The board of the P&TR realised they needed to gain economies of scale, and so appointed the largest M&MR shareholder J.J.Barrow to their board on 31 August 1871. Barrow needed the stable income and docks of the P&TR as his own M&MR was suffering financially through lack of traffic from the Midlands to Wales. Barrow appointed A.C.Sheriff to the board of the P&TR in May 1872, the former Traffic Manager of the Oxford, Worcester and Wolverhampton Railway. Further developments had to wait until the formation of the P&TR and M&MR Joint Committee in 1879; but by this point the M&MR was totally insolvent and the GWR had developed its strength in West Wales.
On 24 March 1873 the W&TR opened to Glogue, and by October 1874 to Crymmych Arms. During the period 1859 to 1876, the P&TR had seen three different chairmen, two secretaries and three engineers. Due to the insolvency of the M&MR, in June 1879 the board joint board of company to investigate the costs of the railway. Szlumper was paid a salary of £150 per annum by the M&MR, and £80 for the P&TR. The board felt Szlumper had not fulfilled his duties properly, particularly after incorrectly engineering the M&MR junction at Pencader which was investigated by the Railway Inspectorate, and he was replaced by Lionel R. Woods formerly of the North Eastern Railway in December 1879.
Szlumper married Mary Culliford in 1867 and had one son and two daughters. The family lived at Sandmarsh, Aberystwyth. After Szlumper's retirement from the role of surveyor of Cardiganshire, the family moved to Holmesdale Road in Richmond, Surrey, where he became Mayor twice. He was also a major benefactor of Darell Road School in Kew and was, for many years, president and patron of the Victoria Working Men's Club in Kew.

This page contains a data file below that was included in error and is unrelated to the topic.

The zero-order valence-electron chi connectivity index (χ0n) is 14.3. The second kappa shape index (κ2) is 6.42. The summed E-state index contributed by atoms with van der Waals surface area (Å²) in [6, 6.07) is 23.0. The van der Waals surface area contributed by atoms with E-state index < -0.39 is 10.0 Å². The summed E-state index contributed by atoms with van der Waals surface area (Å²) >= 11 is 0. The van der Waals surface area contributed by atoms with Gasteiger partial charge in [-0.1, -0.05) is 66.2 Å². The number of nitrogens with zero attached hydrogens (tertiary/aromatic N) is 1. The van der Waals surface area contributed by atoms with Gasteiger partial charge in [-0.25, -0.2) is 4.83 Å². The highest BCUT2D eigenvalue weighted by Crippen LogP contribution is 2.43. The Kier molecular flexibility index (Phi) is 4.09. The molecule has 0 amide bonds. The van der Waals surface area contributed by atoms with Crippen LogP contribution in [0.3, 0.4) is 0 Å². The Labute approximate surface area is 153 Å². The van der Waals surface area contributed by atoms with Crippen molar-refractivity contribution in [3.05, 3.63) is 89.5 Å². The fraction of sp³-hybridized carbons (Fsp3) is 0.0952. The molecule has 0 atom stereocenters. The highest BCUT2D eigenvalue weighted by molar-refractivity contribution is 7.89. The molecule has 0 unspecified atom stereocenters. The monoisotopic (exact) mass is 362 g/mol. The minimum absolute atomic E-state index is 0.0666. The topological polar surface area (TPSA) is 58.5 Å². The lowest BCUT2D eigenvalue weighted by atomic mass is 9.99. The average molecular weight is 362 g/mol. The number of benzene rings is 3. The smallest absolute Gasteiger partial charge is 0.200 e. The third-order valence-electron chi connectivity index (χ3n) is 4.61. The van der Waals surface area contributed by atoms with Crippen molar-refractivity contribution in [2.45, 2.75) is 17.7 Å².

- Barry Railway, 1884–1885
- Carmarthen and Cardigan Railway
- London Underground
- Lynmouth and Minehead Light Railway, 1896–1898
- Lynton and Barnstaple Railway
- Manchester and Milford Railway
- Pembroke and Tenby Railway
- Pethick and Vale of Glamorgan Railway, 1889–1901
- Plymouth, Devonport and South Western Junction Railway
- Pontypridd Caerphilly and Newport Railway
- North Wales Narrow Gauge Railways
- Vale of Glamorgan Railway, 1894
- Vale of Rheidol Light Railway
- Whitland & Taf Vale Railway
As Szlumper helped plan various lines running from or attaching to/joining with the South Wales Railway, he left in his collection of papers complete Ordnance Survey maps from 1896, in continuous length, showing the proposed routes of the railways from London to Swansea and its connections, and the proposed railway from London to Cardiff and its connections
- Boyd J.I.C. Narrow Gauge Railways In South Caernarvonshire, Volume 1, Oakwood Press 1988
- Booker N. Article in Festiniog Heritage Group Journal, No 48, Winter 1996/7
- Archives Network Wales – Szlumper Papers
- S R Meyrick (1810, 1907 imprint republished July 2000). "GENUKI: Sheriffs of the County of Cardigan". The History of Cardiganshire. Stephen Collard. Retrieved 19 September 2013. Check date values in:
- James Cholmeley Russell (1841–1912)
- Subterranea Britannica: SB-Sites: Cardigan Station
- People of historical note buried in the borough M to Z – London Borough of Richmond upon Thames
- Roger T Stearn (2007). "Patrons and potatoes: Aspects of an Edwardian council school". Richmond History (28): 78–79.
- Jubilee Masters Lodge No 2712 – PAST MASTERS